Feds hope to secure $8 million for Kootenai National Forest
The Western News | September 11, 2020 7:00 AM
U.S. Forest Service officials hope to receive up to $8 million in federal funding for projects within the Kootenai National Forest.
Chad Benson, forest supervisor, told the Lincoln County Board of Commissioners on Sept. 2 that he was able to request the funds thanks to the newly enacted Great American Outdoors Act.
Signed into law by President Donald Trump on Aug. 4, the act earmarks nearly $3 billion annually to conservation efforts, outdoor recreation and the maintenance of national parks and public lands. The act permanently funds the Land and Water Conservation Fund at $900 million per year and will set aside up to $1.9 billion annually for maintenance projects on federal lands for the next five years.
Benson said the funding he requested was broken down into $5.5 million for roadwork and $2.5 million in recreational deferred maintenance. The total $8 million figure was optimistic, according to Benson, as the forest has to compete on both the regional and national levels for the money.
Benson said he has tentatively earmarked around $750,000* to renovate the Ross Creek Cedars scenic area. Most of the work will be concentrated in the parking lot, which sees the most use, according to Benson. He said he also plans to put up more signage in the area to keep recreationists from getting lost near the grove.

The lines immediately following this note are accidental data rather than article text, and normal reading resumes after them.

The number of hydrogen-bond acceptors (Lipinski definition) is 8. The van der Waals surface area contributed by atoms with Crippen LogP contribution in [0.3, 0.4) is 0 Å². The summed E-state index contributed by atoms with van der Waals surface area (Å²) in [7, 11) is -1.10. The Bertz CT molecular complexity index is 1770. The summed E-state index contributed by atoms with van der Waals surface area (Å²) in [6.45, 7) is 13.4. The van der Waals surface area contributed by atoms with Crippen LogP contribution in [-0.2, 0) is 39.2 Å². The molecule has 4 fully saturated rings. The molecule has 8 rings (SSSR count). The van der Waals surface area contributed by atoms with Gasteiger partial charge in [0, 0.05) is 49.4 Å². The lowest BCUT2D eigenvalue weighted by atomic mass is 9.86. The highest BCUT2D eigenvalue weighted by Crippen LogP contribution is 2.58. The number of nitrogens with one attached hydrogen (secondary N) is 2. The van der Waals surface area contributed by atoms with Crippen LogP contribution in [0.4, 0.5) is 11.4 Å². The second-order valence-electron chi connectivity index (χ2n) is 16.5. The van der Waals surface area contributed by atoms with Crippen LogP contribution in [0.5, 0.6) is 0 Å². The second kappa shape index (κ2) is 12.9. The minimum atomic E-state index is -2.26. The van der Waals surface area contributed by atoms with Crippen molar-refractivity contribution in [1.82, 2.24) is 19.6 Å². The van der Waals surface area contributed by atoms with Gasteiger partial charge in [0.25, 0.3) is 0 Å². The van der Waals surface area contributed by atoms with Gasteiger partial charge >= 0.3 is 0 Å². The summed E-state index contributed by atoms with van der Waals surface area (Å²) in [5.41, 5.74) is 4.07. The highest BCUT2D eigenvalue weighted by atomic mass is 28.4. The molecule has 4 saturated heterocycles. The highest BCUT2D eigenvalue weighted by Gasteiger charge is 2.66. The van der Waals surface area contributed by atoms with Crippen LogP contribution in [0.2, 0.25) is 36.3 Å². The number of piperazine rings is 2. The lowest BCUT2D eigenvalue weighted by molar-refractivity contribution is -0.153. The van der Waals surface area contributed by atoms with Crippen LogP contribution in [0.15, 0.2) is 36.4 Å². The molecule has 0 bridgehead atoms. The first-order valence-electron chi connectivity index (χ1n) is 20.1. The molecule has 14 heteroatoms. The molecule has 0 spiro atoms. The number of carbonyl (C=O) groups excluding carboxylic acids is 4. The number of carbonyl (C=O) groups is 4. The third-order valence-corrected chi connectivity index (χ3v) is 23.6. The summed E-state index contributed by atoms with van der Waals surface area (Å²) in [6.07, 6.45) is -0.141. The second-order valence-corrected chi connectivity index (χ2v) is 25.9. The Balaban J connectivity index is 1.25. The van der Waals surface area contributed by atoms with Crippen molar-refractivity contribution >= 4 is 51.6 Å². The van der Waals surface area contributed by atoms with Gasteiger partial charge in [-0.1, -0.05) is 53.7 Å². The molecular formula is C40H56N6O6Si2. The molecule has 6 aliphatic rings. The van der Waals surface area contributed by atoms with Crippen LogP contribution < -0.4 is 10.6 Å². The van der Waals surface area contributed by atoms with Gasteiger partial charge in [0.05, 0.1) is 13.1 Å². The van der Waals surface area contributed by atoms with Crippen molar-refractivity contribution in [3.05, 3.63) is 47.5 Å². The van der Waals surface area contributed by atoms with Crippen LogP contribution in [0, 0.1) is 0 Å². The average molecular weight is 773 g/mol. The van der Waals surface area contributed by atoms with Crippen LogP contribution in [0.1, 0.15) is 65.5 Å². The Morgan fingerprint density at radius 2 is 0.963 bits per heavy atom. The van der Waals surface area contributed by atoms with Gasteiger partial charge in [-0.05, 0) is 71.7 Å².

During the meeting, Benson told commissioners that he had received a biological opinion from the U.S. Fish and Wildlife Service on an access amendment in the Kootenai National Forest. According to Benson, this evaluation will allow a set of Forest Service projects, including the Ripley and Purple Martin Projects, to move ahead.
The Ripley Project, according to the Kootenai National Forest website, is located east of Libby and U.S. Highway 2 and includes Swede Mountain and a portion of the Farm to Market corridor. The project will focus on forest health issues including insects, disease and hazardous fuel reduction. Restoration activities, including road management, watershed improvements and noxious weed treatments, will also be included in the project.
The Purple Martin Project, which is located seven miles northwest of Trout Creek, will focus on increasing resilience to insects and wildfire. Forest officials are planning to expand campgrounds and change trail access to create a safe and sustainable trail system in the area.
Benson said these projects will help advance the goal of harvesting 80 million board feet in Kootenai National Forest next year.
*Due to a software error, an incorrect figure was originally published online.